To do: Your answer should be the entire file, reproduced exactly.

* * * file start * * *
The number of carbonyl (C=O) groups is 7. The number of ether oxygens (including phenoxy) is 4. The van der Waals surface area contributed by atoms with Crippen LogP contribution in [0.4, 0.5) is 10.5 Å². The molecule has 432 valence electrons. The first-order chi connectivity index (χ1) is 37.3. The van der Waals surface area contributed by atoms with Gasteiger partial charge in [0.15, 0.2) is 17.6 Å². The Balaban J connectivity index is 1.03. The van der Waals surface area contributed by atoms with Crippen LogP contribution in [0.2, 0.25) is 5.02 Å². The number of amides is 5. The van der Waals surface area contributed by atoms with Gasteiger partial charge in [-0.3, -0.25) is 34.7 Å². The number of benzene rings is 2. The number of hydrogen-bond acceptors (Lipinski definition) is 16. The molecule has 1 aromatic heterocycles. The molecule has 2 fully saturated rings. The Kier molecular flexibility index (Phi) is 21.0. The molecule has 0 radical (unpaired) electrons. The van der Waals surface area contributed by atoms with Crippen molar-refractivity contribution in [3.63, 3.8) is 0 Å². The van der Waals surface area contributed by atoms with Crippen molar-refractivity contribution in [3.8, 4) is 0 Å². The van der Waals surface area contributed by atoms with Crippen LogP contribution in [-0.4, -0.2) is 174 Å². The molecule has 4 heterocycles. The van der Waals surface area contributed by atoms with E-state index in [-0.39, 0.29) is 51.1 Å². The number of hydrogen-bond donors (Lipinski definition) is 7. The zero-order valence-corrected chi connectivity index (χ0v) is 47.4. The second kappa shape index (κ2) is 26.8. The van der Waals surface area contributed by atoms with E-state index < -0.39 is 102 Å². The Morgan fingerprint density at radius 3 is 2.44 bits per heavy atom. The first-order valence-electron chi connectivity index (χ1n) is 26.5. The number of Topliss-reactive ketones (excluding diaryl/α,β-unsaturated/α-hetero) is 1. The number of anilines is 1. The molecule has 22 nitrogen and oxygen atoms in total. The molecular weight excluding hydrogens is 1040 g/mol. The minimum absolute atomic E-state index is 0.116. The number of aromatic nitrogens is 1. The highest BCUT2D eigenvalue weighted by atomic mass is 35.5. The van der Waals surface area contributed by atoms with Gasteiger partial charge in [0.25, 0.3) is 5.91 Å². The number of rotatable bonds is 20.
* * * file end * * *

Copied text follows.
The number of carbonyl (C=O) groups is 7. The number of ether oxygens (including phenoxy) is 4. The van der Waals surface area contributed by atoms with Crippen LogP contribution in [0.4, 0.5) is 10.5 Å². The molecule has 432 valence electrons. The first-order chi connectivity index (χ1) is 37.3. The van der Waals surface area contributed by atoms with Gasteiger partial charge in [0.15, 0.2) is 17.6 Å². The Balaban J connectivity index is 1.03. The van der Waals surface area contributed by atoms with Crippen LogP contribution in [0.2, 0.25) is 5.02 Å². The number of amides is 5. The van der Waals surface area contributed by atoms with Gasteiger partial charge in [-0.3, -0.25) is 34.7 Å². The number of benzene rings is 2. The number of hydrogen-bond acceptors (Lipinski definition) is 16. The molecule has 1 aromatic heterocycles. The molecule has 2 fully saturated rings. The Kier molecular flexibility index (Phi) is 21.0. The molecule has 0 radical (unpaired) electrons. The van der Waals surface area contributed by atoms with Crippen molar-refractivity contribution in [3.63, 3.8) is 0 Å². The van der Waals surface area contributed by atoms with Crippen molar-refractivity contribution in [3.8, 4) is 0 Å². The van der Waals surface area contributed by atoms with Crippen LogP contribution in [-0.4, -0.2) is 174 Å². The molecule has 4 heterocycles. The van der Waals surface area contributed by atoms with E-state index in [-0.39, 0.29) is 51.1 Å². The number of hydrogen-bond donors (Lipinski definition) is 7. The zero-order valence-corrected chi connectivity index (χ0v) is 47.4. The second kappa shape index (κ2) is 26.8. The van der Waals surface area contributed by atoms with E-state index < -0.39 is 102 Å². The Morgan fingerprint density at radius 3 is 2.44 bits per heavy atom. The first-order valence-electron chi connectivity index (χ1n) is 26.5. The number of Topliss-reactive ketones (excluding diaryl/α,β-unsaturated/α-hetero) is 1. The number of anilines is 1. The molecule has 22 nitrogen and oxygen atoms in total. The molecular weight excluding hydrogens is 1040 g/mol. The minimum absolute atomic E-state index is 0.116. The number of aromatic nitrogens is 1. The highest BCUT2D eigenvalue weighted by atomic mass is 35.5. The van der Waals surface area contributed by atoms with Gasteiger partial charge in [0.25, 0.3) is 5.91 Å². The number of rotatable bonds is 20.